Wednesday, December 5, 2012



Let’s Eat - The Traditional Meal in Jewish Living

Perhaps the most traditional meal in Jewish living  takes  place  not  on  a  special  holiday,  but every weekend when millions of Jews acknowledge the Sabbath.  Many make it their custom to have a special meal on Friday night, after the  men  come  back  from  the  Synagogue  and  the women have lit the Shabbos candles. 
For Natalie the main character in  Next  Year  in  Jerusalem,  Romance,  Mystery  &  Spiritual Awakenings, she often partakes of part or all or the traditional  meal.   Natalie  and  David  (her husband) do not always observe the complete rituals of  the  dinner.   But  Natalie  often  makes homemade chicken soup, one of the most traditional items on the menu around the world.  She loves  to  add  lots  of  red  onion  chunks  and fresh garlic  to   a   fairly   standard   recipe.   Her basic ingredients are: small whole chicken quartered, water, salt, pepper, sliced carrots, sliced celery, and lots of  other  seasonings,  depending  on  Natalie's  mood.   Sometimes  she  even adds curry powder and brown rice.  Nothing is set in stone for her cooking habits.
Natalie always buys a fresh Challah for the weekend.   This sweet,  white  bread  has  been  the traditional bread of Jews for thousands of years.  Many  women  bake  their  own  challah  every week.  This is considered  a   privilege  and  even  a  special  good  deed  in  the  Jewish  faith.  However, Natalie, busy working as a school psychologist, hasn't felt inclined to put in the baking time.  However, on rare occasions, she and David have baled a batch of loaves  together.   The last time was five  years  ago  during   a  snow  storm.   They  had  great  fun  getting  the  dough ready, letting it rise and shaping the loaves and braiding the dough on top of the loaves.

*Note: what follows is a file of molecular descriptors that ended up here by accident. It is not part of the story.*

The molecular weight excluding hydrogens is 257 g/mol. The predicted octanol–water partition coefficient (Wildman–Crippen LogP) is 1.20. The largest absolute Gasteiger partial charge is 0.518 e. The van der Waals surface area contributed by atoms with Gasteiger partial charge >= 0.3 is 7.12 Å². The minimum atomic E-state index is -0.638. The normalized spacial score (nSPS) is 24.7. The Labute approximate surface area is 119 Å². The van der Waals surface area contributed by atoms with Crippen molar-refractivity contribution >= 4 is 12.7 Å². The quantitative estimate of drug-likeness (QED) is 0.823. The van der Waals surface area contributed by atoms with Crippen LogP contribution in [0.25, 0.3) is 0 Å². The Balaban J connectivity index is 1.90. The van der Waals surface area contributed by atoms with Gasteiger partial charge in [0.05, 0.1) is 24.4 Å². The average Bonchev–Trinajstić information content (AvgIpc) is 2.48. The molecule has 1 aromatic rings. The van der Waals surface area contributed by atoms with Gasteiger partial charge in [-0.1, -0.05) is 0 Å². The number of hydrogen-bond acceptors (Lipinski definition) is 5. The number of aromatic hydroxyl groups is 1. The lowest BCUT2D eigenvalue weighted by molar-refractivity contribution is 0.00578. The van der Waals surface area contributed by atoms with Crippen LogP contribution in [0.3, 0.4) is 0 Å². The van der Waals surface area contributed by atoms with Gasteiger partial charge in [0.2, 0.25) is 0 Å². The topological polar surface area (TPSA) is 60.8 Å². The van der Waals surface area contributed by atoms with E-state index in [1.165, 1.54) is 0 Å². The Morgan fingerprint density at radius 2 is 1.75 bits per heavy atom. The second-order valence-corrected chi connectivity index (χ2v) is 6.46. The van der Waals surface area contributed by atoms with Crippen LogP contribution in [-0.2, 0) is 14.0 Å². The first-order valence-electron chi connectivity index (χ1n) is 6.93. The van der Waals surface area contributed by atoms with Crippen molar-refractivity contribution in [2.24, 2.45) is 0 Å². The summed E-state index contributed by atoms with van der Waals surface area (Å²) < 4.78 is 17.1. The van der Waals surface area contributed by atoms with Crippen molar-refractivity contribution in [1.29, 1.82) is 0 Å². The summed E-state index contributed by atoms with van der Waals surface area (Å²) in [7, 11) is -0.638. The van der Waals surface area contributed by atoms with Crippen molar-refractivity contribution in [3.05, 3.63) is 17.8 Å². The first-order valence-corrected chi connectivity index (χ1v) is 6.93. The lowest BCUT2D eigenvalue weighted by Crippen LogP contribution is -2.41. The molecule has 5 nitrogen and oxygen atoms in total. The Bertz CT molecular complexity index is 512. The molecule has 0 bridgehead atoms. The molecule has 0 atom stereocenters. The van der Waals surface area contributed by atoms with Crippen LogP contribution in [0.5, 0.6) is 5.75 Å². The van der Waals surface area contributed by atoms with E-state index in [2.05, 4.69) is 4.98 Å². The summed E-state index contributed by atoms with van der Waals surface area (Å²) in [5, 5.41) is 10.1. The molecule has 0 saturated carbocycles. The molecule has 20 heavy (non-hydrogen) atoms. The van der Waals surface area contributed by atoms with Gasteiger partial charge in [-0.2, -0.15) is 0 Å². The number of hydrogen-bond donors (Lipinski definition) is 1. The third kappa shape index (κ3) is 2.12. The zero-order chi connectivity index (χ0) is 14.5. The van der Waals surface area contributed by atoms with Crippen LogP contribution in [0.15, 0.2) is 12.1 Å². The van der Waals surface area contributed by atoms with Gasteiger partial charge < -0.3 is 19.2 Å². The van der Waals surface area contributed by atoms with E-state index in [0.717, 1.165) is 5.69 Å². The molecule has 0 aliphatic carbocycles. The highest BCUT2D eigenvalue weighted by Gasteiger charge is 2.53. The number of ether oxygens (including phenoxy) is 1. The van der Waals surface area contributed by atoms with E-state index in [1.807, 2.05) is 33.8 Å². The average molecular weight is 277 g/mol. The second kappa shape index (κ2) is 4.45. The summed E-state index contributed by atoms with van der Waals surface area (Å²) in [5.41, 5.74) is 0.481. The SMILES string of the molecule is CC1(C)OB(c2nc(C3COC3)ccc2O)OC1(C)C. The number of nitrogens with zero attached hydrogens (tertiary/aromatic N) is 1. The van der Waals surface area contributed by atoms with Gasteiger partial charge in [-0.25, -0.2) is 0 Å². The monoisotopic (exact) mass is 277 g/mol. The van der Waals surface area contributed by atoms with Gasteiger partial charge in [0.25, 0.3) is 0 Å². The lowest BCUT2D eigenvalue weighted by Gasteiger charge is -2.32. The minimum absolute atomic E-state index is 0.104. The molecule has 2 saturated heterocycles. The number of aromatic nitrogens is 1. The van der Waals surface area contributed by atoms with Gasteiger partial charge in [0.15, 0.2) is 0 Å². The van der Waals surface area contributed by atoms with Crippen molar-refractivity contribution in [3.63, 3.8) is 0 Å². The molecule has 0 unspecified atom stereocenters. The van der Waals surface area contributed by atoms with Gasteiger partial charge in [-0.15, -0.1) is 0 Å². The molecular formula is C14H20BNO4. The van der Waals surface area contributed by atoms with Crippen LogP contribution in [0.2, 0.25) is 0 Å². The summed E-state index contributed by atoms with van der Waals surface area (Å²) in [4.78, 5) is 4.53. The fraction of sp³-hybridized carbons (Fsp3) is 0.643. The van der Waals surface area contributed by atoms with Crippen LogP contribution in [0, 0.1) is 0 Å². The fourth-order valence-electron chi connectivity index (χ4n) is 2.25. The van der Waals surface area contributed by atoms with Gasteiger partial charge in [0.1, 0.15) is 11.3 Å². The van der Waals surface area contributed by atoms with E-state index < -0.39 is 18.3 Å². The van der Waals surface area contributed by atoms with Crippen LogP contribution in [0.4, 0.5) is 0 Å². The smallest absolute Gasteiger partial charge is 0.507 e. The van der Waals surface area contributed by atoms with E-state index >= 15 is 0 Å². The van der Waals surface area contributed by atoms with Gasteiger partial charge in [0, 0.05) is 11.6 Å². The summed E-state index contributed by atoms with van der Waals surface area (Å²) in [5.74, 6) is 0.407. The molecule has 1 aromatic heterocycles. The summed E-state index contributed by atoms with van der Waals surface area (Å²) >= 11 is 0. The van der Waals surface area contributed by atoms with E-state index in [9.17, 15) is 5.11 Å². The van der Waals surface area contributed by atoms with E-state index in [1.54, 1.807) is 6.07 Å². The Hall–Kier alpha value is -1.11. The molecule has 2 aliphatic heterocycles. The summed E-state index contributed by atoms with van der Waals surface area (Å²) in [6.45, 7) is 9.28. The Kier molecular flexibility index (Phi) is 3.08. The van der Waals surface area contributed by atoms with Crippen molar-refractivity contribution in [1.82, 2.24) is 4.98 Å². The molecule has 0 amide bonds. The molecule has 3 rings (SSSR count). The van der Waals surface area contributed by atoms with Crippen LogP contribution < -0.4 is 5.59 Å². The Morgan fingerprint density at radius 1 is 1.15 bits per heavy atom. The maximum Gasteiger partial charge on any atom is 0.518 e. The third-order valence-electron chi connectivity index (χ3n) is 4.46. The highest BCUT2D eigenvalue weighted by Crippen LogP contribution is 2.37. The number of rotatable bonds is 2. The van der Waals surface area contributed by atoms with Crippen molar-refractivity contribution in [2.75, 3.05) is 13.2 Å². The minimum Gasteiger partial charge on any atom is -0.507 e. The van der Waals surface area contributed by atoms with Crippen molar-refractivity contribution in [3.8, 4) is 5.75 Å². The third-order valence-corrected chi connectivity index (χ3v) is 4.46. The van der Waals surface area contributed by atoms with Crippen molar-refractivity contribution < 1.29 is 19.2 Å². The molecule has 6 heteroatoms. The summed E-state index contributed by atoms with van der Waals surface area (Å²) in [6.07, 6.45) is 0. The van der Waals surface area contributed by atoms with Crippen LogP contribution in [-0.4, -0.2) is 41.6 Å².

The ingredients in a basic Challah are: yeast, water, flour, salt, sugar, oil, one egg beaten  and if you wish a glaze on top then  one  egg  yolk  diluted  with  water,  poppy  seeds  and/or  sesame seeds.
Typically a full Sabbath meal is as follows:
  • Gefilte fish, Chicken soup, Challah and of course wine for the Shabbat Blessings.
  • A main course of chicken or beef, potato kugel, and a  cooked vegetable
  • Then dessert that might be a cookie called Mandel Bread or fruit compote or fresh fruit.
This meal is repeated in many households every  weekend  all  year.   You  would  think  people would get tired of the menu.  But usually they don't.  There is the nostalgic part of the  meal  and the memories that are evoled by always eating a tasty meal in just about the same way.  Natalie is a little more adventurous and plays with the meal.   Sometimes  she  completely  diverts  and they  have  homemade  chili  for  the main   course.    But   for   many   Jews   the   meal   is   the acknowledgement of a gift from God.  The gift  being  a  day  of  rest  and  one  of  the  ways  of honoring that day is to dignify it with  the   same  opening  meal  every  Friday  night  soon  after sundown.